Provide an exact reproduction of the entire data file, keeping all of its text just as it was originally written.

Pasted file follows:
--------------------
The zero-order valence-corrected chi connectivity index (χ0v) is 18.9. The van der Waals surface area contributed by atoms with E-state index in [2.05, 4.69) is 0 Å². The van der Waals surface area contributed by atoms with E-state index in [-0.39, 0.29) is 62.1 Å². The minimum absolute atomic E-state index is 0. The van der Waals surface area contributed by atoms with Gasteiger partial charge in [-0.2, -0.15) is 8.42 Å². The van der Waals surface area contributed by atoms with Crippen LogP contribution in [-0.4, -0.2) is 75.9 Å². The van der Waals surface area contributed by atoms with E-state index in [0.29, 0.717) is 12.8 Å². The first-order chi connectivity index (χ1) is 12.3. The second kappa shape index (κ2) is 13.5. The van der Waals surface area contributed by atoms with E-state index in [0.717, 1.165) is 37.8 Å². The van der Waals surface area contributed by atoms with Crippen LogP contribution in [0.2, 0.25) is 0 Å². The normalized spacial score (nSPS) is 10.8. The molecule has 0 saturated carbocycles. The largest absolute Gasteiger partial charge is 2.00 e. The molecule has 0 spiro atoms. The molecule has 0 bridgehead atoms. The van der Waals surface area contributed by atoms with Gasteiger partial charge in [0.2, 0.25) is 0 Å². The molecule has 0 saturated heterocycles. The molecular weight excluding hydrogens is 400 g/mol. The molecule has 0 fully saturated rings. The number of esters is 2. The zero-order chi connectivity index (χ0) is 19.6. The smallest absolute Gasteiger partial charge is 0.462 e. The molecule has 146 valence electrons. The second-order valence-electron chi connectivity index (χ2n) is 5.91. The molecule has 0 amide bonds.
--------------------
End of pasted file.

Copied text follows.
The zero-order valence-corrected chi connectivity index (χ0v) is 18.9. The van der Waals surface area contributed by atoms with E-state index in [2.05, 4.69) is 0 Å². The van der Waals surface area contributed by atoms with E-state index in [-0.39, 0.29) is 62.1 Å². The minimum absolute atomic E-state index is 0. The van der Waals surface area contributed by atoms with Gasteiger partial charge in [-0.2, -0.15) is 8.42 Å². The van der Waals surface area contributed by atoms with Crippen LogP contribution in [-0.4, -0.2) is 75.9 Å². The van der Waals surface area contributed by atoms with E-state index in [0.29, 0.717) is 12.8 Å². The first-order chi connectivity index (χ1) is 12.3. The second kappa shape index (κ2) is 13.5. The van der Waals surface area contributed by atoms with E-state index in [0.717, 1.165) is 37.8 Å². The van der Waals surface area contributed by atoms with Crippen LogP contribution in [0.2, 0.25) is 0 Å². The normalized spacial score (nSPS) is 10.8. The molecule has 0 saturated carbocycles. The largest absolute Gasteiger partial charge is 2.00 e. The molecule has 0 spiro atoms. The molecule has 0 bridgehead atoms. The van der Waals surface area contributed by atoms with Gasteiger partial charge in [0.2, 0.25) is 0 Å². The molecule has 0 saturated heterocycles. The molecular weight excluding hydrogens is 400 g/mol. The molecule has 0 fully saturated rings. The number of esters is 2. The zero-order chi connectivity index (χ0) is 19.6. The smallest absolute Gasteiger partial charge is 0.462 e. The molecule has 146 valence electrons. The second-order valence-electron chi connectivity index (χ2n) is 5.91. The molecule has 0 amide bonds.